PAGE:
Reading for today:
Ezra 3-4 … 1 Corinthians 3
If you were to get the Bjorksnas dresser from Ikea with all of its 678 (just a guess) pieces, are you the kind of person who would meticulously follow the instructions or are you more of a ‘this looks about right’ kind of person?
Twice in today’s passage, Ezra records that the people returning from exile did things “in accordance with what is written”
“Jeshua son of Jozadak and his brothers the priests along with Zerubbabel son of Shealtiel and his brothers began to build the altar of Israel’s God in order to offer burnt offerings on it, as it is written in the law of Moses, the man of God.” (Ezra 3:2)
“They celebrated the Festival of Booths as prescribed, and offered burnt offerings each day, based on the number specified by ordinance for each festival day.” (Ezra 3:4)
What makes this even more impressive is what we find out in between these two verses:
“They set up the altar on its foundation and offered burnt offerings for the morning and evening on it to the Lord even though they feared the surrounding peoples.” (Ezra 3:3)
Even though they feared…
They did all these things, so careful to faithfully follow the specific instructions of their God, despite their fear. Impressive.
We’re doing a study in our Wednesday night class right now on a book about changing your thoughts, which leads to a changed life.
The place we’re at in our study currently is teaching us that at the root of any behavior that we might wish to change is a lie that we have (probably unknowingly) believed. We are learning how to identify those lies and create new neural pathways in our brains to (hopefully) eventually develop new behaviors. (If you’re interested, btw, the book is Winning the War in Your Mind, by Craig Groeschel .)
Typically, when we start to practice taking that new pathway, it can feel weird…it can feel uncomfortable…it can even feel scary. But it’s only in acting when we feel scared or uncomfortable that we are able to overcome the existing pathway and create a new one.
This scientific knowledge confirms what the Bible has told us for generations, which is that we are transformed by the renewing of our minds:
Do not conform to the pattern of this world, but be transformed by the renewing of your mind. Then you will be able to test and approve what God’s will is—his good, pleasing and perfect will.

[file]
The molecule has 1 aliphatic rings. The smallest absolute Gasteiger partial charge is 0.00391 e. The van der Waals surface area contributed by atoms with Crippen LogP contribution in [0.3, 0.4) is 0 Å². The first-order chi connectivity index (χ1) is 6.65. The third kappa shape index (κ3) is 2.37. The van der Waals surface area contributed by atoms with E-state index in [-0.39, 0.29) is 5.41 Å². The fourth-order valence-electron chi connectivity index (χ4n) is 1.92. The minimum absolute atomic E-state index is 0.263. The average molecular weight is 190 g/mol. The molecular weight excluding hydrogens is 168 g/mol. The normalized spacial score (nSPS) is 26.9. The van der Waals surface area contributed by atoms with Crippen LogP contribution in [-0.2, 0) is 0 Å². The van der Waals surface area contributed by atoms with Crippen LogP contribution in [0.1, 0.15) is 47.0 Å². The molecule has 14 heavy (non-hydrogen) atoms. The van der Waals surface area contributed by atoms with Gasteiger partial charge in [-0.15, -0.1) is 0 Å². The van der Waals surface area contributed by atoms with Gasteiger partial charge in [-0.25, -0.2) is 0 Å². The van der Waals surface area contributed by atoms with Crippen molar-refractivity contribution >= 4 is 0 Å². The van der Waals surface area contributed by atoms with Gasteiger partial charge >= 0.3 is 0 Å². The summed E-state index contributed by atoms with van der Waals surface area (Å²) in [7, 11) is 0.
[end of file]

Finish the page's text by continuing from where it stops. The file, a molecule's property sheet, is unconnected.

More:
The only way to overcome a falsehood is with the truth. And in order for truth to really permeate our mind it has to become personal to us.
Simply printing out a Bible verse and sticking it to your mirror isn’t going to cut it. Take that verse, pull out the truth as it applies to the lie you are believing and write a declaration.
Here’s what I mean:
- You struggle with trusting God, so you decide to hang up the verse that says, “He who did not spare his own Son but gave him up for us all, how will he not also, along with him, graciously give us all things?” to remind yourself of the truth that you can trust God to take care of you.
- Instead, consider taking that same verse and personalizing it by writing out a statement like this, “God loves me more than I love myself. He knows me more than I know myself. He has my best interests at heart and He can be trusted. If He didn’t spare His own Son, but gave Him for us all, I can trust that he will graciously give me all things as well.”
- And then even shorten it further, perhaps, to put to memory, “I can trust that God will graciously give me all things.”
Write it. Speak it. Think it. And as you begin to practice a new behavior, rooted in truth, it may feel scary. But press through and keep at it!
Renew your mind and overcome the lies that hold you back from living the life that God intends for you to live.